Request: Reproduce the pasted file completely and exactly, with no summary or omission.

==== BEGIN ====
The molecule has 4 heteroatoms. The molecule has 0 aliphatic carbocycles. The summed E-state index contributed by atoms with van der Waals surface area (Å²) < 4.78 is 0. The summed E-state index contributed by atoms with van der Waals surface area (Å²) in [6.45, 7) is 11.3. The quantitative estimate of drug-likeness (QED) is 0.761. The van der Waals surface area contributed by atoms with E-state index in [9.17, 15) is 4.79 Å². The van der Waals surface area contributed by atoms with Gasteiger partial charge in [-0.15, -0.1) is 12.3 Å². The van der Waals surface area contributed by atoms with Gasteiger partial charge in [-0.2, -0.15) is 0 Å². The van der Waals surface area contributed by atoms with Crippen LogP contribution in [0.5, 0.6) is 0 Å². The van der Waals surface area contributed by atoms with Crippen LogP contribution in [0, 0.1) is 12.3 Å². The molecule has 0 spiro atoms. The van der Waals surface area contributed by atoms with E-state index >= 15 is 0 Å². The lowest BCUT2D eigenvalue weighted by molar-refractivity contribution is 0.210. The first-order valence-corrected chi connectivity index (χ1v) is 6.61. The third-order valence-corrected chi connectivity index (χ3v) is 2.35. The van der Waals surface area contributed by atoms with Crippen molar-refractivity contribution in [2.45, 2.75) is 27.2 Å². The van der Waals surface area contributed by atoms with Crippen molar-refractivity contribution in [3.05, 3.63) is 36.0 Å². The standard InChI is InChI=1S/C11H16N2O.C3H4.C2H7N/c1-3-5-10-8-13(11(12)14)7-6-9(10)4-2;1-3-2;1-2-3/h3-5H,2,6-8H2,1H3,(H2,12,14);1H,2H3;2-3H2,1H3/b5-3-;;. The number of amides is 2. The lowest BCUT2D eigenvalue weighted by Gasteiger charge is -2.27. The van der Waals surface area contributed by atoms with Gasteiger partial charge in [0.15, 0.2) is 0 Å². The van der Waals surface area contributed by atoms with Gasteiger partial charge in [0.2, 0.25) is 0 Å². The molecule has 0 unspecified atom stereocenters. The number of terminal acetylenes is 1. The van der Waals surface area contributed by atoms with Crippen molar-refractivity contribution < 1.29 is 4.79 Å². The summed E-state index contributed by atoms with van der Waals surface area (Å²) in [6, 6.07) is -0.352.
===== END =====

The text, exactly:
The molecule has 4 heteroatoms. The molecule has 0 aliphatic carbocycles. The summed E-state index contributed by atoms with van der Waals surface area (Å²) < 4.78 is 0. The summed E-state index contributed by atoms with van der Waals surface area (Å²) in [6.45, 7) is 11.3. The quantitative estimate of drug-likeness (QED) is 0.761. The van der Waals surface area contributed by atoms with E-state index in [9.17, 15) is 4.79 Å². The van der Waals surface area contributed by atoms with Gasteiger partial charge in [-0.15, -0.1) is 12.3 Å². The van der Waals surface area contributed by atoms with Gasteiger partial charge in [-0.2, -0.15) is 0 Å². The van der Waals surface area contributed by atoms with Crippen LogP contribution in [0.5, 0.6) is 0 Å². The van der Waals surface area contributed by atoms with Crippen LogP contribution in [0, 0.1) is 12.3 Å². The molecule has 0 spiro atoms. The van der Waals surface area contributed by atoms with E-state index >= 15 is 0 Å². The lowest BCUT2D eigenvalue weighted by molar-refractivity contribution is 0.210. The first-order valence-corrected chi connectivity index (χ1v) is 6.61. The third-order valence-corrected chi connectivity index (χ3v) is 2.35. The van der Waals surface area contributed by atoms with Crippen molar-refractivity contribution in [2.45, 2.75) is 27.2 Å². The van der Waals surface area contributed by atoms with Crippen molar-refractivity contribution in [3.05, 3.63) is 36.0 Å². The standard InChI is InChI=1S/C11H16N2O.C3H4.C2H7N/c1-3-5-10-8-13(11(12)14)7-6-9(10)4-2;1-3-2;1-2-3/h3-5H,2,6-8H2,1H3,(H2,12,14);1H,2H3;2-3H2,1H3/b5-3-;;. The number of amides is 2. The lowest BCUT2D eigenvalue weighted by Gasteiger charge is -2.27. The van der Waals surface area contributed by atoms with Gasteiger partial charge in [0.15, 0.2) is 0 Å². The van der Waals surface area contributed by atoms with Gasteiger partial charge in [0.2, 0.25) is 0 Å². The molecule has 0 unspecified atom stereocenters. The number of terminal acetylenes is 1. The van der Waals surface area contributed by atoms with Crippen molar-refractivity contribution < 1.29 is 4.79 Å². The summed E-state index contributed by atoms with van der Waals surface area (Å²) in [6, 6.07) is -0.352.